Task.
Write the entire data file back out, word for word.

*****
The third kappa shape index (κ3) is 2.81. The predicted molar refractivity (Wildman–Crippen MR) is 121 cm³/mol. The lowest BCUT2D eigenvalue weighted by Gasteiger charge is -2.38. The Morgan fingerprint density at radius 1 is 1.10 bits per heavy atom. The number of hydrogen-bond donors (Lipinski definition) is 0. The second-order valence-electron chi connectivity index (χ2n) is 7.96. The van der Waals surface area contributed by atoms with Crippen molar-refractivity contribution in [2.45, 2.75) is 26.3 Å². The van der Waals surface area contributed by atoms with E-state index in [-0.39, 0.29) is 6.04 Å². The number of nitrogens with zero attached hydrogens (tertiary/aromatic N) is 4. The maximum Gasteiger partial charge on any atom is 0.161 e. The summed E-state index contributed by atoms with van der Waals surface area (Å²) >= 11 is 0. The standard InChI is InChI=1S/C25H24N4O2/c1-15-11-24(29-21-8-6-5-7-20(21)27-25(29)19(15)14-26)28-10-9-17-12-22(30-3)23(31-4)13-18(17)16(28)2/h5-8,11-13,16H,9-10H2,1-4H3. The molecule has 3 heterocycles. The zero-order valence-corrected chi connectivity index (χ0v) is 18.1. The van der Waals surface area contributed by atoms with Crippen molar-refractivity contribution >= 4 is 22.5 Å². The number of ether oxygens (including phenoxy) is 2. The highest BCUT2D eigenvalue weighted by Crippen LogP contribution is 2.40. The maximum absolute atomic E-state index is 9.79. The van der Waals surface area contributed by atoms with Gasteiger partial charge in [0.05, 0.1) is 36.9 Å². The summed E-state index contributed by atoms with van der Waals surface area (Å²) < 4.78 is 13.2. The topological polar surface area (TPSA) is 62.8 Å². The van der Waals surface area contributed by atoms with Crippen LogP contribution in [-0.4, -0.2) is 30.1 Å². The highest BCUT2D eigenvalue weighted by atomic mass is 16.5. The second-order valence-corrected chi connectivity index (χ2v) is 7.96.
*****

The third kappa shape index (κ3) is 2.81. The predicted molar refractivity (Wildman–Crippen MR) is 121 cm³/mol. The lowest BCUT2D eigenvalue weighted by Gasteiger charge is -2.38. The Morgan fingerprint density at radius 1 is 1.10 bits per heavy atom. The number of hydrogen-bond donors (Lipinski definition) is 0. The second-order valence-electron chi connectivity index (χ2n) is 7.96. The van der Waals surface area contributed by atoms with Crippen molar-refractivity contribution in [2.45, 2.75) is 26.3 Å². The van der Waals surface area contributed by atoms with E-state index in [-0.39, 0.29) is 6.04 Å². The number of nitrogens with zero attached hydrogens (tertiary/aromatic N) is 4. The maximum Gasteiger partial charge on any atom is 0.161 e. The summed E-state index contributed by atoms with van der Waals surface area (Å²) >= 11 is 0. The standard InChI is InChI=1S/C25H24N4O2/c1-15-11-24(29-21-8-6-5-7-20(21)27-25(29)19(15)14-26)28-10-9-17-12-22(30-3)23(31-4)13-18(17)16(28)2/h5-8,11-13,16H,9-10H2,1-4H3. The molecule has 3 heterocycles. The zero-order valence-corrected chi connectivity index (χ0v) is 18.1. The van der Waals surface area contributed by atoms with Crippen molar-refractivity contribution >= 4 is 22.5 Å². The number of ether oxygens (including phenoxy) is 2. The highest BCUT2D eigenvalue weighted by Crippen LogP contribution is 2.40. The maximum absolute atomic E-state index is 9.79. The van der Waals surface area contributed by atoms with Gasteiger partial charge in [0.05, 0.1) is 36.9 Å². The summed E-state index contributed by atoms with van der Waals surface area (Å²) < 4.78 is 13.2. The topological polar surface area (TPSA) is 62.8 Å². The van der Waals surface area contributed by atoms with Crippen LogP contribution in [-0.4, -0.2) is 30.1 Å². The highest BCUT2D eigenvalue weighted by atomic mass is 16.5. The second-order valence-corrected chi connectivity index (χ2v) is 7.96.